Product Development & Innovation – The good, the bad and the ugly (a brief How-To)


There are a lot of good examples of product development and innovation. And there are a lot of bad and ugly examples as well.

The Goals

For product development and innovation to work best, it is necessary to understand what the goals of good product development and innovation are. To understand what the goals looks like. And then to understand what it takes to best realize these goals.

The goals of successful product development and innovation, are to profitably influence the behaviors of customers, prospects and employees.

That is to get the customers to buy the products. Products that have a high enough margin to be profitable. And to direct employees to build the right products. The products that customers will buy and recommend to others.

The Bad & The Ugly

Oh, these goals sound simple enough. However many product development and innovation professionals face a challenge. A challenge before they even get out into the business world. The challenge is that product development and innovation is often not taught very well in business schools. As a result, many professionals go out into the world with an incomplete view regarding how to best drive products from potential to profitability. Without this knowledge, the points in between potential to profitability aren’t as clear as they should be.

An opportunity for improvement is in in the setting of the proper goals in the first place. And then in ensuring that these goals result in a “balanced goal”.

You can think of the balanced goal as being the shining star on the horizon that everyone in the company is to be aiming at.

History is littered with examples of companies that set short-term profitability as their primary goal for the company. Only to offer products that customers may buy once, but will not buy again. Will not recommend. These companies typically make more and more money off of proportionately fewer and fewer people. By continually increasing profitability, from proportionately fewer and fewer people, many of these companies wind up short-term optimizing their way into the ground.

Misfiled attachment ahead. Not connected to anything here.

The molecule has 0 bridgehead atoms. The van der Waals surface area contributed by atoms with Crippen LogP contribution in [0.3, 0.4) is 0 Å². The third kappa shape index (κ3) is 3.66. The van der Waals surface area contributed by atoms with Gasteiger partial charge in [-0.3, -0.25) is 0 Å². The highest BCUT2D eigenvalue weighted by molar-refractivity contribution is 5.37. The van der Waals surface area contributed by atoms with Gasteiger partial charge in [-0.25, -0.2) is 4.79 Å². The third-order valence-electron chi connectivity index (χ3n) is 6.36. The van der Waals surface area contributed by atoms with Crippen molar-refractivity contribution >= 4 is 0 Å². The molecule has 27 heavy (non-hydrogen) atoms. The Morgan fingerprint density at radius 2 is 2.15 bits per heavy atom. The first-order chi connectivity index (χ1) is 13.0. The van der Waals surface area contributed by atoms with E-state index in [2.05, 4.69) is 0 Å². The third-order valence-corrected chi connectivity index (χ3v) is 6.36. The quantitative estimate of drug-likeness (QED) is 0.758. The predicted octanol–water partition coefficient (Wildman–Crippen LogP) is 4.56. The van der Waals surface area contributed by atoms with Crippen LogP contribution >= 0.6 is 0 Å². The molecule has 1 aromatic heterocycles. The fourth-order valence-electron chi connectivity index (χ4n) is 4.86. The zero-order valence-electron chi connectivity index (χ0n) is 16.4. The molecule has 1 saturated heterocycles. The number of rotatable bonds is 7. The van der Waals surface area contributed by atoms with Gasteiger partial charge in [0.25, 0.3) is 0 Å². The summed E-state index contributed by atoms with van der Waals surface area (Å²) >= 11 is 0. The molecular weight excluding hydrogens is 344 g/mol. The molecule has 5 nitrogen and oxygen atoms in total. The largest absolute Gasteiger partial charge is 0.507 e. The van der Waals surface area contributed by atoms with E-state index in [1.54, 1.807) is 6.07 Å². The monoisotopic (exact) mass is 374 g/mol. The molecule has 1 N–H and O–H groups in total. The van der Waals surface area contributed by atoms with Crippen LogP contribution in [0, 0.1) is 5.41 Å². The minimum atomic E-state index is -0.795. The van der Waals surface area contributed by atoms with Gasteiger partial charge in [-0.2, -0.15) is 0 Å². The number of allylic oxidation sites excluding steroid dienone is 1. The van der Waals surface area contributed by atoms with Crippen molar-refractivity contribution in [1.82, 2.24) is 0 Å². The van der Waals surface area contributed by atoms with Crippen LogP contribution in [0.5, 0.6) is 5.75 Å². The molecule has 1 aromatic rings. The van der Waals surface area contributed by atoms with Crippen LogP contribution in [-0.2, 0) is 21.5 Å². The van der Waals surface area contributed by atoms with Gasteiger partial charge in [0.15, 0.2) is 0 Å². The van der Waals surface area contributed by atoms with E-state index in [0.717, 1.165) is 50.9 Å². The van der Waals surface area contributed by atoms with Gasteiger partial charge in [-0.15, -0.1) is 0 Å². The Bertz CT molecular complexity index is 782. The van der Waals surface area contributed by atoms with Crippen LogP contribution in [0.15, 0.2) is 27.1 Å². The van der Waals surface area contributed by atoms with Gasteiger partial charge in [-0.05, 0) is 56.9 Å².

History is also littered with companies that have lived by the motto that “the customer is our number one priority”. While a well meaning motto, many of these companies then go out of business. “Oh the customer was happy, but we bankrupted the company.”

Quality, is another focus that has destroyed some companies. Hey who doesn’t want quality to be the primary focus? Some of these companies then go on to produce products of the highest quality, that are also not profitable. Some have produced the highest quality products that a customer no longer wants or are irrelevant. Yes, it is possible to six-sigma your way into the ground as well.

Why is it so hard to get product development and innovation right? Why isn’t it taught better in business schools? Because in order to get it right, it is necessary to understand how: marketing, finance, operations, customers, employees, and shareholders all fit together. This isn’t taught in business schools. And thus it is not carried out well in the work place.

Getting back to those that are focused only on shareholder profitability (a business 101 concept), when marching down the profitability path, what often happens is that management thinks that if they optimize each piece of the business independently, the whole of the business will take care of itself. “If we focus on short-term earnings, on a division-by-division basis, that should take care of the long-term earnings.”